Nowhere is this more evident than in his attitude toward welfare reform. Having spent his formative years impoverished, Moynihan never gave up on the cause of eradicating the problems faced by the nation’s poor. But he understood that this noble endeavor would take more work than many of his liberal allies wanted to admit. Drawing from his more conservative understanding of culture, he believed that the causes of poverty are never purely economic, and thus never solved by purely managerial solutions.
Instead, Moynihan preferred to fall back upon organic and long-standing institutions. He spoke often of his fondness for the Catholic social teaching of subsidiarity—the belief that issues should be dealt with at the most local level consistent with their effective resolution. This made him one of America’s greatest champions of the family as the fundamental organizing unit of society (the controversial Moynihan Report that he authored was the first major government document to discuss the collapse of the family.) This appreciation for traditional social institutions gave Moynihan a different view of the problem of poverty than many of his contemporaries: he believed that reviving “little platoons,” such as the family or organs of local democracy, could do much to alleviate the economic suffering of the American working class.
In 1969, President-Elect Richard Nixon summoned Moynihan from Harvard to turn these ideas into action. Moynihan quickly set to work, shooting memo after memo to the president on the state of welfare in America. The target of his criticism was The Great Society. He believed that, instead of truly solving the problem of poverty, President Johnson’s signature domestic initiative had further alienated the poor by deploying a small army of middle-class social workers into disenfranchised communities.
Nixon agreed with Moynihan’s analysis of The Great Society. The difficult question was what to replace it with. Moynihan’s answer came in the form of the Family Assistance Plan (FAP), a proposal to substitute the complicated welfare bureaucracy with a guaranteed minimum income. The program would work by giving families with dependent children up to $1600, determined by the families’ income level. In addition, state governments were encouraged to supplement FAP. Such a program, Moynihan argued, would directly solve the basic financial difficulties of the poor, while allowing people to work without suffering any economic penalty or being degraded by social workers prying into their lives. The simplicity of this scheme embodied Moynihan’s conservative skepticism of central planning, but also his liberal faith that politics can help solve the problems society confronts.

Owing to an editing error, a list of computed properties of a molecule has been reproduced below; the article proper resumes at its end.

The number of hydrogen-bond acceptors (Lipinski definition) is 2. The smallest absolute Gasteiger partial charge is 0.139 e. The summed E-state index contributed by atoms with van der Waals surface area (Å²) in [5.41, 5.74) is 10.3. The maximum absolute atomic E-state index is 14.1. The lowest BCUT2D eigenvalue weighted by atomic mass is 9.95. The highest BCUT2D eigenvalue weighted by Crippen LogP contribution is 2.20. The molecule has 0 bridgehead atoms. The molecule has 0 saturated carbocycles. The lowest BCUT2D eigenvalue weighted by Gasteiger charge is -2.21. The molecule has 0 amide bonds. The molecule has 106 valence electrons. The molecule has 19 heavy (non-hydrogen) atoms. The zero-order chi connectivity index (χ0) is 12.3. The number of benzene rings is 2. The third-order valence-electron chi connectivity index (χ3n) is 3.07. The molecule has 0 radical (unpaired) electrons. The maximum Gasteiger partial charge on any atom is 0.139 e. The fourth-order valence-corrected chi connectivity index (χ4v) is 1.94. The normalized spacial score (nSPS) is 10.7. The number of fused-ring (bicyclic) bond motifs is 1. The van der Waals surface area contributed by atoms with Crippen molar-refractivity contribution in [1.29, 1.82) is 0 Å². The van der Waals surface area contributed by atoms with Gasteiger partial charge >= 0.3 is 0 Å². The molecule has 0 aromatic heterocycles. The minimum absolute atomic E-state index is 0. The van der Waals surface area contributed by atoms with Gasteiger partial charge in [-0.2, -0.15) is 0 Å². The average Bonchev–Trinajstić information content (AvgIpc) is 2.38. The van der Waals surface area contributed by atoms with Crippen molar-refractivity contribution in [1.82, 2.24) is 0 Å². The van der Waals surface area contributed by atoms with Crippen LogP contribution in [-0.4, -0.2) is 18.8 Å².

From the start, FAP proved an uphill battle. Conservatives in the Nixon administration thought a guaranteed income bordered on socialism, while progressive members of Congress balked at a plan which provided slightly less money than Johnson’s welfare programs. Immediately after receiving the president’s blessings, Moynihan set to work trying to navigate his policy through the twin protests of the left and right. In television interviews and private meetings with members of Congress, he emphasized that FAP was, at once, the boldest innovation in welfare since Otto Von Bismarck invented the concept, and also an engine to revive traditional institutions such as the family.
In the end, Moynihan’s efforts fell short. FAP died in the Senate Finance Committee. But Moynihan never quite gave up his dream that universal basic income might one day become the heart of American welfare. In 1975, Democratic Senator Russell Long created the Earned Income Tax Credit, a measure designed to provide a refundable tax credit for low and middle-income families. It was initially a rather modest proposal, but Moynihan—now himself a member of the Senate Finance Committee—helped ensure its drastic expansion in 1986 and 1993. The Earned Income Tax Credit is today considered one of the easiest ways for a family to work its way out of poverty.
Moynihan later claimed with great pride that his dream for welfare had slipped through the political cracks and become an established part of America.
With Moynihan’s death in 2003, the political left lost its last voice of conservative prudence. The very idea that someone may be culturally and dispositionally conservative while embracing a liberal political vision seems anathema to everything we now see in politics. Such nuanced approaches to the problems of our day are banished as traitorous to the right or the left.
Yet it is in this conservative liberalism that we are most likely to find the solutions to what ails us. Moynihan offers a politics of hope in a world that has become politically despondent. Following an isolating pandemic that revealed how weak our civil society has become, he speaks to the importance of repairing our degraded intermediary institutions. In short, if we wish to rescue ourselves from the fetid miasma of contemporary politics there is no better place to start than the complex mind of a professor from the streets of New York.
Jeffery Tyler Syck is an Assistant Professor of Political Science and American Studies at the University of Pikeville.